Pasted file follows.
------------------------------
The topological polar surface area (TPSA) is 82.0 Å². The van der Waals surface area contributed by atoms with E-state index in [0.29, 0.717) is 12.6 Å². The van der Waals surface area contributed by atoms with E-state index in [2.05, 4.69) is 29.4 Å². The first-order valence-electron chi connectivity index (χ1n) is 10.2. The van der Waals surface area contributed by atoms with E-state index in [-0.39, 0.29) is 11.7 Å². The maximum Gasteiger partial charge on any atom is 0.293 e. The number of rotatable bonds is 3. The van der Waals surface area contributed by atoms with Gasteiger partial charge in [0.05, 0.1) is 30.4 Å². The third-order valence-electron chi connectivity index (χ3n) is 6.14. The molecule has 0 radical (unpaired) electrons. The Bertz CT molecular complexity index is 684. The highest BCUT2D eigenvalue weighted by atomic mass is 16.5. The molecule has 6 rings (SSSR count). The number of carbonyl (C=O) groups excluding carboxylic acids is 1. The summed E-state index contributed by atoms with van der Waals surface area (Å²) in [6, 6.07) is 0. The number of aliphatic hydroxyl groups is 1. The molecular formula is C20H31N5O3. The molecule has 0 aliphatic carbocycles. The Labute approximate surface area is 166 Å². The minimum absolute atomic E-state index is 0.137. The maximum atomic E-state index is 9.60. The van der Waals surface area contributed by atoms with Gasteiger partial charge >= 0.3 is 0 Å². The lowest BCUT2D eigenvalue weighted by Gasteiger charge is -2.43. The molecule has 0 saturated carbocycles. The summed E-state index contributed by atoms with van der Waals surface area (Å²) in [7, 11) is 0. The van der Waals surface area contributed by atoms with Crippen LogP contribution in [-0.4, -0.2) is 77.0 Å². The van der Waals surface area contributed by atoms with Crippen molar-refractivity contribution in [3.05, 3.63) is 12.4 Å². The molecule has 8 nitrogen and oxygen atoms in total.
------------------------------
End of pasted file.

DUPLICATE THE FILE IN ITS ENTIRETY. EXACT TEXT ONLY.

The topological polar surface area (TPSA) is 82.0 Å². The van der Waals surface area contributed by atoms with E-state index in [0.29, 0.717) is 12.6 Å². The van der Waals surface area contributed by atoms with E-state index in [2.05, 4.69) is 29.4 Å². The first-order valence-electron chi connectivity index (χ1n) is 10.2. The van der Waals surface area contributed by atoms with E-state index in [-0.39, 0.29) is 11.7 Å². The maximum Gasteiger partial charge on any atom is 0.293 e. The number of rotatable bonds is 3. The van der Waals surface area contributed by atoms with Gasteiger partial charge in [0.05, 0.1) is 30.4 Å². The third-order valence-electron chi connectivity index (χ3n) is 6.14. The molecule has 0 radical (unpaired) electrons. The Bertz CT molecular complexity index is 684. The highest BCUT2D eigenvalue weighted by atomic mass is 16.5. The molecule has 6 rings (SSSR count). The number of carbonyl (C=O) groups excluding carboxylic acids is 1. The summed E-state index contributed by atoms with van der Waals surface area (Å²) in [6, 6.07) is 0. The number of aliphatic hydroxyl groups is 1. The molecular formula is C20H31N5O3. The molecule has 0 aliphatic carbocycles. The Labute approximate surface area is 166 Å². The minimum absolute atomic E-state index is 0.137. The maximum atomic E-state index is 9.60. The van der Waals surface area contributed by atoms with Gasteiger partial charge >= 0.3 is 0 Å². The lowest BCUT2D eigenvalue weighted by Gasteiger charge is -2.43. The molecule has 0 saturated carbocycles. The summed E-state index contributed by atoms with van der Waals surface area (Å²) in [7, 11) is 0. The van der Waals surface area contributed by atoms with Crippen LogP contribution in [-0.4, -0.2) is 77.0 Å². The van der Waals surface area contributed by atoms with Crippen molar-refractivity contribution in [3.05, 3.63) is 12.4 Å². The molecule has 8 nitrogen and oxygen atoms in total.